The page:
If I tried to care intensely about everything I care about, my head would explode and I would feel like I’d accomplished literally nothing. My energy would be spread way too thin.
What I trust though is that if you are reading this blog it’s because you care about something just as intensely as I do. You probably also know what both good and/or bad policies feel like.
Maybe it’s the environment, social justice, education or mass media. Maybe it’s none of these or maybe it’s all of them.
What I know is that central to anything and everything we care about and how those cares exist in the world, most importantly to the people we love, is policy.
That’s the torch I can carry, and it’s the one I have chosen.
I’ll help to make understanding policy, power structures, decision-making models and consequences more accessible so that you can go out and feel a little bit more capable and empowered carrying whatever torch you have picked up.
And why do that, you ask?
Well, considering it’s the whole reason we are reading this post…
Because I know how policy can affect the head, the heart, and the very temperature of your bed sheets.
Because loving people means fighting for their right to self determination. The best way I know to do this is to help you understand the key structures involved in changing the world, so that you can go out and change it. Knowledge is power – cue the truthful cliche.
Because poor policy limits people’s right to self determination, which is key to preserving the parts of this world we love the most, while creating space for innovative solutions to the parts of us that need to change, without an oppressive use of force.
Because loving you is my highest calling.
And for this ‘why,’ I will keep coming back, even on my hardest days.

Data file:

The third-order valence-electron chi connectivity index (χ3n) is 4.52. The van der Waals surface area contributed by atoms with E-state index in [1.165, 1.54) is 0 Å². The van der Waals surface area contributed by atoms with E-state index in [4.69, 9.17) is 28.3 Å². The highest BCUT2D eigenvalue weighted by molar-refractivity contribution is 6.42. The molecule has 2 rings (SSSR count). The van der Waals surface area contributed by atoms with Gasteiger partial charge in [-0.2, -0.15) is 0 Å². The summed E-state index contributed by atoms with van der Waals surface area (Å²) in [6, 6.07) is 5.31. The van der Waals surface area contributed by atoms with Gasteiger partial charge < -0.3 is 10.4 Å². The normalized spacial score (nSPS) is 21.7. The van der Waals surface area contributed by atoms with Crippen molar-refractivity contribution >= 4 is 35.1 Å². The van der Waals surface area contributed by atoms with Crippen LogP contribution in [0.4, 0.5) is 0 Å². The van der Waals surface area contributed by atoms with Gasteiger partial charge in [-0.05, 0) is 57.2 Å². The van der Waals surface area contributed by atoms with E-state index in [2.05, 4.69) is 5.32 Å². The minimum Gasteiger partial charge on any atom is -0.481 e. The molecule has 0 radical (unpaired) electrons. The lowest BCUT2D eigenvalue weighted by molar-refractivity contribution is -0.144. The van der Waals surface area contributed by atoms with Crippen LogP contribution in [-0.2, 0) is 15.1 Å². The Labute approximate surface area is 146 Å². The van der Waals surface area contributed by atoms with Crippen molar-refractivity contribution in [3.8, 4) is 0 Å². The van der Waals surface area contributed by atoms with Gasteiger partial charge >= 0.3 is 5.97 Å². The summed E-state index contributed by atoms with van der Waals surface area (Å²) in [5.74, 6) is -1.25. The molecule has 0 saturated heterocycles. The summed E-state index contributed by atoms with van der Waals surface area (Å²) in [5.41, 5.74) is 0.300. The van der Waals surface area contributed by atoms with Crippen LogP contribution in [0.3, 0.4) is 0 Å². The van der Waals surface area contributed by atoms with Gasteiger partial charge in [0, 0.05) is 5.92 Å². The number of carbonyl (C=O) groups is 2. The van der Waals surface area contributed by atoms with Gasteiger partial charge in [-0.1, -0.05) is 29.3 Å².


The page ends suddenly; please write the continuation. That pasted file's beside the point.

Happy 2022. Let’s get to work.
To comebacks that are stronger than setbacks,
A few points to add:
The only way I know how to write this blog is to be equally in the world, as in the space to make sense of what it means to be in it and of it…and then write about it. Because of this, this platform’s pieces are produced with some irregularity. If it seems I have disappeared, it’s only because I am either actively doing something, or processing what I am about to write. I may change as a person over the years, but none of the words come cheap or easy, so I go quiet from time to time. Loving my work means loving the very human, irregular parts of me. My closest circle knows it as my ‘rabbit-hole.’ You are welcome to call it the same thing.
I write about travel because life has afforded me the opportunity, and I know if you feel inspired to go out into the world, you will have a real world understanding of people and policy you can’t get from the internet. This is essential to creating better solutions to everything.
As much as I try to remain a neutral resource, I am not a neutral person. My work will reflect my motivations, and candidly, I am highly motivated. Because of this, I hope I earn your trust, but I hope I am not the sole source of your information. I have no business having that kind of power, and you shouldn’t freely give it to me.